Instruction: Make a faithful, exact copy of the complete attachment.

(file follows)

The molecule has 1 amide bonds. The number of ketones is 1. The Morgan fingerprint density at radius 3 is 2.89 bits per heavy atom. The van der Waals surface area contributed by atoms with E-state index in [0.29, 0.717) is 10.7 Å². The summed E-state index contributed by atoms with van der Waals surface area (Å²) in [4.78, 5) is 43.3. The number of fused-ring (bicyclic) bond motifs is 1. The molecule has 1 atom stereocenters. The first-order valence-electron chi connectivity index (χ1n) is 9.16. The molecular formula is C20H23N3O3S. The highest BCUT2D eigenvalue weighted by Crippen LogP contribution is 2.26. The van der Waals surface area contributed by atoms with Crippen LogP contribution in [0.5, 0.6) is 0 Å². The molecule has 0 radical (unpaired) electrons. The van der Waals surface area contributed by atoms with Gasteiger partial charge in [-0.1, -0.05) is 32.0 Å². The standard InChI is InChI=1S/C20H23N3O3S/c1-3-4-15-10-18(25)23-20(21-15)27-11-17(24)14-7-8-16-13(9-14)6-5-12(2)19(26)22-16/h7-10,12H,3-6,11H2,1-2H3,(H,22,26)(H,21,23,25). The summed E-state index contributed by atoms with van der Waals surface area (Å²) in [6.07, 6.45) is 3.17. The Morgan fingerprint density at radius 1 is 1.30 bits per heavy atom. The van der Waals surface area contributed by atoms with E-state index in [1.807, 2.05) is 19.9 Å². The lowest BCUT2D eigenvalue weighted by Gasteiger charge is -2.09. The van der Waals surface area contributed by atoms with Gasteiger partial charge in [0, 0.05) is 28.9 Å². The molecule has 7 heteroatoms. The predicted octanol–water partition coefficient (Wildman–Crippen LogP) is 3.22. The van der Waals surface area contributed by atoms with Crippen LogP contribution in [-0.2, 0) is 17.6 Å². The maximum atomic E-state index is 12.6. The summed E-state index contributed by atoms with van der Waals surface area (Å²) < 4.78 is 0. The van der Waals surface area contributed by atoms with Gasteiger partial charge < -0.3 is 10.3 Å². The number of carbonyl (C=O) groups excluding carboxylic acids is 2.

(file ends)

The molecule has 1 amide bonds. The number of ketones is 1. The Morgan fingerprint density at radius 3 is 2.89 bits per heavy atom. The van der Waals surface area contributed by atoms with E-state index in [0.29, 0.717) is 10.7 Å². The summed E-state index contributed by atoms with van der Waals surface area (Å²) in [4.78, 5) is 43.3. The number of fused-ring (bicyclic) bond motifs is 1. The molecule has 1 atom stereocenters. The first-order valence-electron chi connectivity index (χ1n) is 9.16. The molecular formula is C20H23N3O3S. The highest BCUT2D eigenvalue weighted by Crippen LogP contribution is 2.26. The van der Waals surface area contributed by atoms with Crippen LogP contribution in [0.5, 0.6) is 0 Å². The molecule has 0 radical (unpaired) electrons. The van der Waals surface area contributed by atoms with Gasteiger partial charge in [-0.1, -0.05) is 32.0 Å². The standard InChI is InChI=1S/C20H23N3O3S/c1-3-4-15-10-18(25)23-20(21-15)27-11-17(24)14-7-8-16-13(9-14)6-5-12(2)19(26)22-16/h7-10,12H,3-6,11H2,1-2H3,(H,22,26)(H,21,23,25). The summed E-state index contributed by atoms with van der Waals surface area (Å²) in [6.07, 6.45) is 3.17. The Morgan fingerprint density at radius 1 is 1.30 bits per heavy atom. The van der Waals surface area contributed by atoms with E-state index in [1.807, 2.05) is 19.9 Å². The lowest BCUT2D eigenvalue weighted by Gasteiger charge is -2.09. The van der Waals surface area contributed by atoms with Gasteiger partial charge in [0, 0.05) is 28.9 Å². The molecule has 7 heteroatoms. The predicted octanol–water partition coefficient (Wildman–Crippen LogP) is 3.22. The van der Waals surface area contributed by atoms with Crippen LogP contribution in [-0.2, 0) is 17.6 Å². The maximum atomic E-state index is 12.6. The summed E-state index contributed by atoms with van der Waals surface area (Å²) < 4.78 is 0. The van der Waals surface area contributed by atoms with Gasteiger partial charge < -0.3 is 10.3 Å². The number of carbonyl (C=O) groups excluding carboxylic acids is 2.